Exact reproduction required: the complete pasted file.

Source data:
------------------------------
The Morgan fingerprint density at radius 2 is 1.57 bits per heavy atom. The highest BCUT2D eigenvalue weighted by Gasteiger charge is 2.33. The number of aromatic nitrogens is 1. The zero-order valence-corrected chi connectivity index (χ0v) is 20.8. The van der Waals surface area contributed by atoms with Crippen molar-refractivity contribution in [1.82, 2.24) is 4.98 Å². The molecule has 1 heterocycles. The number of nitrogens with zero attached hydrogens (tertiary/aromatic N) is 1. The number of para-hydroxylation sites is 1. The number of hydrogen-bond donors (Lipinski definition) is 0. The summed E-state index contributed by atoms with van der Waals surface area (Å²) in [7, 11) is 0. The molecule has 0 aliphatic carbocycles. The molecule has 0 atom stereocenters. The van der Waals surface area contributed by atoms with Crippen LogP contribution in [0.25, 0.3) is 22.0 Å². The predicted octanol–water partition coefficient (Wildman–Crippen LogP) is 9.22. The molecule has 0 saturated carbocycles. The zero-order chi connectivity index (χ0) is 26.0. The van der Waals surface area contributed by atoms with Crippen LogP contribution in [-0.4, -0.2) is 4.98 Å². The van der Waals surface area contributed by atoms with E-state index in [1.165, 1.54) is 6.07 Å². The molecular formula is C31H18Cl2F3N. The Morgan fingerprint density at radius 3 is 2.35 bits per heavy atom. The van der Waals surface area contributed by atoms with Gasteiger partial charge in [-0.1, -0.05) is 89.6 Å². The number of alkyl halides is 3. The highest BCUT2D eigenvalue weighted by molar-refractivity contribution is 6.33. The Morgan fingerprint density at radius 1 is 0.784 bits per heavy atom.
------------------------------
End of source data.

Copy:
The Morgan fingerprint density at radius 2 is 1.57 bits per heavy atom. The highest BCUT2D eigenvalue weighted by Gasteiger charge is 2.33. The number of aromatic nitrogens is 1. The zero-order valence-corrected chi connectivity index (χ0v) is 20.8. The van der Waals surface area contributed by atoms with Crippen molar-refractivity contribution in [1.82, 2.24) is 4.98 Å². The molecule has 1 heterocycles. The number of nitrogens with zero attached hydrogens (tertiary/aromatic N) is 1. The number of para-hydroxylation sites is 1. The number of hydrogen-bond donors (Lipinski definition) is 0. The summed E-state index contributed by atoms with van der Waals surface area (Å²) in [7, 11) is 0. The molecule has 0 aliphatic carbocycles. The molecule has 0 atom stereocenters. The van der Waals surface area contributed by atoms with Crippen LogP contribution in [0.25, 0.3) is 22.0 Å². The predicted octanol–water partition coefficient (Wildman–Crippen LogP) is 9.22. The molecule has 0 saturated carbocycles. The zero-order chi connectivity index (χ0) is 26.0. The van der Waals surface area contributed by atoms with Crippen LogP contribution in [-0.4, -0.2) is 4.98 Å². The van der Waals surface area contributed by atoms with E-state index in [1.165, 1.54) is 6.07 Å². The molecular formula is C31H18Cl2F3N. The Morgan fingerprint density at radius 3 is 2.35 bits per heavy atom. The van der Waals surface area contributed by atoms with Gasteiger partial charge in [-0.1, -0.05) is 89.6 Å². The number of alkyl halides is 3. The highest BCUT2D eigenvalue weighted by molar-refractivity contribution is 6.33. The Morgan fingerprint density at radius 1 is 0.784 bits per heavy atom.